At 21.1 tesla, this is the strongest MRI scanner in the world for small animals. It is located in the MagLab's Tallahassee headquarters.
Ten years ago the 900 Ultra-Wide Bore magnet became available to an international user community for Nuclear Magnetic Resonance spectroscopy and Magnetic Resonance Imaging at the National High Magnetic Field Lab. Since then 69 publications have been published from this instrument spanning many disciplines and the number of publications per year continues to increase with 26 in just the past 18 months demonstrating that state of the art data continues to be collected on this superb magnet.
With the help of the world's strongest MRI machine, a scientist uses a novel technique to pinpoint ground zero for a migraine.
Biomedical researchers have a unique tool to investigate a variety of living and excised specimen with the MagLab’s 21.1 T 900-MHz ultra-widebore (105-mm) vertical magnet. However, there are challenges to performing research in a high-field vertical magnet, which have been addressed by a NHMFL-led team of international scientists working to make very high field or ultra high field MRI more flexible. This team has constructed a tunable sliding ring transmit/receive volume coil for 900-MHz hydrogen MRI that provides the uniformity and sensitivity for high resolution and functional imaging of living samples while accommodating unique excised samples to improve characterization and throughput. This new design incorporates the apparatus necessary for maintaining animals in a vertical position while providing remote tuning and sample flexibility beyond most available coils.
A MagLab chemist has determined how the flu virus tunnels into cells, paving the way for new treatments.
Targeted theranostic nanovehicles are capable of targeting cerebrovascular amyloid associated with Alzheimer’s Disease and serving as early diagnostic and therapeutic agents across multiple imaging modalities. Assessed in animal models at 21.1 T, these nanovehicles were loaded with gadolinium-based magnetic resonance imaging (MRI), iodine-based single photon emission computerized tomography (SPECT) or fluorescent contrast agents as well as anti-inflammatory and anti-amyloidogenic pharmaceuticals to demonstrate targeted enhancement and treatment in cerebral amyloid angiopathy.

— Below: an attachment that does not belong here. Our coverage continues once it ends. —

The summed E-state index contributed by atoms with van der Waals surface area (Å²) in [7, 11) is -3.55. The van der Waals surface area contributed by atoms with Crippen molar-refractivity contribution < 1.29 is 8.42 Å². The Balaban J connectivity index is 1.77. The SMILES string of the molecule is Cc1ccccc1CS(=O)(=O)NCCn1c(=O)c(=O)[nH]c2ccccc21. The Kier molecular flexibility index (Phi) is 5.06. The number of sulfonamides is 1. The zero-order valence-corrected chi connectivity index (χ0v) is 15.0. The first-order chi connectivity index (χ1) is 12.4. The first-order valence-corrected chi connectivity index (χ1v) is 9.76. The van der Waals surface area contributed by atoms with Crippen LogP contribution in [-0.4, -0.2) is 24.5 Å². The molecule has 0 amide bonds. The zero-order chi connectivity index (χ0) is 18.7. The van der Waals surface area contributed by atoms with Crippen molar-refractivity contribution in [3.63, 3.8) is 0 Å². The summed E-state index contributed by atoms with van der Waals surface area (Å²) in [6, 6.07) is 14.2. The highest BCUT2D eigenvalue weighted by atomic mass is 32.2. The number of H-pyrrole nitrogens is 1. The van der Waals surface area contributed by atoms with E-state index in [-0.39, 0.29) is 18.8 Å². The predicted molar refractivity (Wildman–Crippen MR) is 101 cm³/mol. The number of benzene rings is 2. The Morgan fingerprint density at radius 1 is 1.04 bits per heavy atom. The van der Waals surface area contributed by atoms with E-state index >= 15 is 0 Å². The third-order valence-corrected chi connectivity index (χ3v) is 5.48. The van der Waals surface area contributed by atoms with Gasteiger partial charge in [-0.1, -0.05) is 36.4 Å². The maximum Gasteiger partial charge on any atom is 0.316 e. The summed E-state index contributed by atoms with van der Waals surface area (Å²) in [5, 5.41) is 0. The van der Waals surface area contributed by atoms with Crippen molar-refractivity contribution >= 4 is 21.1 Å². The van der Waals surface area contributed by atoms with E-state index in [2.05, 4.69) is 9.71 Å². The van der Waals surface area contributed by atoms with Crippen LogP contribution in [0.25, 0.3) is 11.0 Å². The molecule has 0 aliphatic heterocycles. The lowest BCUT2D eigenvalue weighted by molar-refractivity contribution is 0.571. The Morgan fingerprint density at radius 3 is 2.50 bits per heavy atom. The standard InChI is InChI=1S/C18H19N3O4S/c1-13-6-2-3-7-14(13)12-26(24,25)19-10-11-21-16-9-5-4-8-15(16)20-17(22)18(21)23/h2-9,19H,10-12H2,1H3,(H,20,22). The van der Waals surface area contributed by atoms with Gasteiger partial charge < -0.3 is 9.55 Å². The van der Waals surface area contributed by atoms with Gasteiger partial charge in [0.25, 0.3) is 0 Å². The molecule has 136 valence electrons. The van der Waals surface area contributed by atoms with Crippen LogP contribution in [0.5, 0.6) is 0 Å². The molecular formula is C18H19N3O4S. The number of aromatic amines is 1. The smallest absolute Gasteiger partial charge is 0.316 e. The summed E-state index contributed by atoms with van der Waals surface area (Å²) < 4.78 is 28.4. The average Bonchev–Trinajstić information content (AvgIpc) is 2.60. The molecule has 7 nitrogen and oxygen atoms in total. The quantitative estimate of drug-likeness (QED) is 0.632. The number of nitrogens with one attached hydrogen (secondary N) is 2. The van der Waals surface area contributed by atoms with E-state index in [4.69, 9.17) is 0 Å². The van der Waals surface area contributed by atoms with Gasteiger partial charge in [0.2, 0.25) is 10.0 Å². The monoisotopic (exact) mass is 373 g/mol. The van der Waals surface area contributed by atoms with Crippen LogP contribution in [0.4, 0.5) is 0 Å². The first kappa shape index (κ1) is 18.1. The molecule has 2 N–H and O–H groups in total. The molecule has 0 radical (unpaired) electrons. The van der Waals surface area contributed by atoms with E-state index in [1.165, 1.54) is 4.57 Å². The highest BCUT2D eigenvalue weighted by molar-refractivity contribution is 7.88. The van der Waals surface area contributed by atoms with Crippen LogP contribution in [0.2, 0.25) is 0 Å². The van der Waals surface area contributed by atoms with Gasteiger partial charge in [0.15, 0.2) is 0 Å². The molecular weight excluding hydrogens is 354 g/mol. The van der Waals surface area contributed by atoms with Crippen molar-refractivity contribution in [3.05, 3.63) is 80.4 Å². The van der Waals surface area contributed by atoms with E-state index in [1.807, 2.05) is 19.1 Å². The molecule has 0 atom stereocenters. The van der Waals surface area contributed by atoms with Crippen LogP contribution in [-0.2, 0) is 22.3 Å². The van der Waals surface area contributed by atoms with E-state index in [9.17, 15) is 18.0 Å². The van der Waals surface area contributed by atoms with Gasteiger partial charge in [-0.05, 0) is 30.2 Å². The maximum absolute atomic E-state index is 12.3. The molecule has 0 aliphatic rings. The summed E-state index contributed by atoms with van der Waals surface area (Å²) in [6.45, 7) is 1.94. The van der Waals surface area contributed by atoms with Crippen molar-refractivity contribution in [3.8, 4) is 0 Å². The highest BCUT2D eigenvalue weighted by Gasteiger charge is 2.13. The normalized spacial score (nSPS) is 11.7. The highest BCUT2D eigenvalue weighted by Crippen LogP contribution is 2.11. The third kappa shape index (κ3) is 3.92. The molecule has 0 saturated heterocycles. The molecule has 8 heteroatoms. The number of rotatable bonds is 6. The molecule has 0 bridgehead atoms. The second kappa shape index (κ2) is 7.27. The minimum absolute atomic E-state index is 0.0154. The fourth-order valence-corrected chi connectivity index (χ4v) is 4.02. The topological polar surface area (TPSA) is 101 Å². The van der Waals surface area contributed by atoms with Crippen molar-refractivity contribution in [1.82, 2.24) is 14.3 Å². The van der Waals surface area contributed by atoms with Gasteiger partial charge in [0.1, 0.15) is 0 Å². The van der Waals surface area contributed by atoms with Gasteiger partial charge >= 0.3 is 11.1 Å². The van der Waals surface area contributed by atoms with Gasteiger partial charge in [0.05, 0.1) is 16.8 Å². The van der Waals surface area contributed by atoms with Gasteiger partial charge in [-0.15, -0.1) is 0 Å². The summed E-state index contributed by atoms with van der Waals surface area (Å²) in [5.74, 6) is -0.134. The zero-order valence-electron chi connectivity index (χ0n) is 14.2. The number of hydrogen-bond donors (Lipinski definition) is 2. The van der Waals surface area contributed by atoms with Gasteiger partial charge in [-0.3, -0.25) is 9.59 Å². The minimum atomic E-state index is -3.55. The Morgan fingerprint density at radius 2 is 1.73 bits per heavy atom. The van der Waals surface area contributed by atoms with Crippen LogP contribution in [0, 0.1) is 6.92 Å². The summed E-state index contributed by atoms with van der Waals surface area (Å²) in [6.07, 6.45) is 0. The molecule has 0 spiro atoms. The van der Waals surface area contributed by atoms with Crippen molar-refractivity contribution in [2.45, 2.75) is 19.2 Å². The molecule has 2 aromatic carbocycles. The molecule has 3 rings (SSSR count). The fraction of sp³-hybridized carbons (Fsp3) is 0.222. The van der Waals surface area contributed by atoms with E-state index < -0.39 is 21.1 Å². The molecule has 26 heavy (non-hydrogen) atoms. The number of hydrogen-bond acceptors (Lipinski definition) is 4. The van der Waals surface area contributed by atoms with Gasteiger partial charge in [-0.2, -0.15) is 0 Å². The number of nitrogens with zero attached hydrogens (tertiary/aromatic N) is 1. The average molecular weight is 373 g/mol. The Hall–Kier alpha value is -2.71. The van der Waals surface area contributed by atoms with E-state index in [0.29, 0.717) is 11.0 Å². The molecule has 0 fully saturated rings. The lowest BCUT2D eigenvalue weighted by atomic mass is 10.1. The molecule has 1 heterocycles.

Structures of antimicrobial peptides piscidins 1 and 3 were solved in two bacterial cell mimics by oriented sample solid-state NMR. A significant finding of this work is that in contrast to the ideal structures shown in mechanistic studies of AMPs, the structures of both peptides are disrupted and kinked at a conserved central glycine, which results in stronger interactions with the lipid bilayers. The more pronounced imperfect amphipathicity of piscidin 1 over piscidin 3 that is revealed helps better understand why the former more effectively mixes the lipids as needed to induce the greatest damage to bacterial cells.
We celebrate one of our flagship magnets and its decade of service to science.
Homogeneous magnets make data clearer for scientists. The MagLab has some of the most homogeneous magnets in the world.
Using the lab’s 21 tesla magnet to image chlorine in the brain, researchers explore new ways to track tumor growth.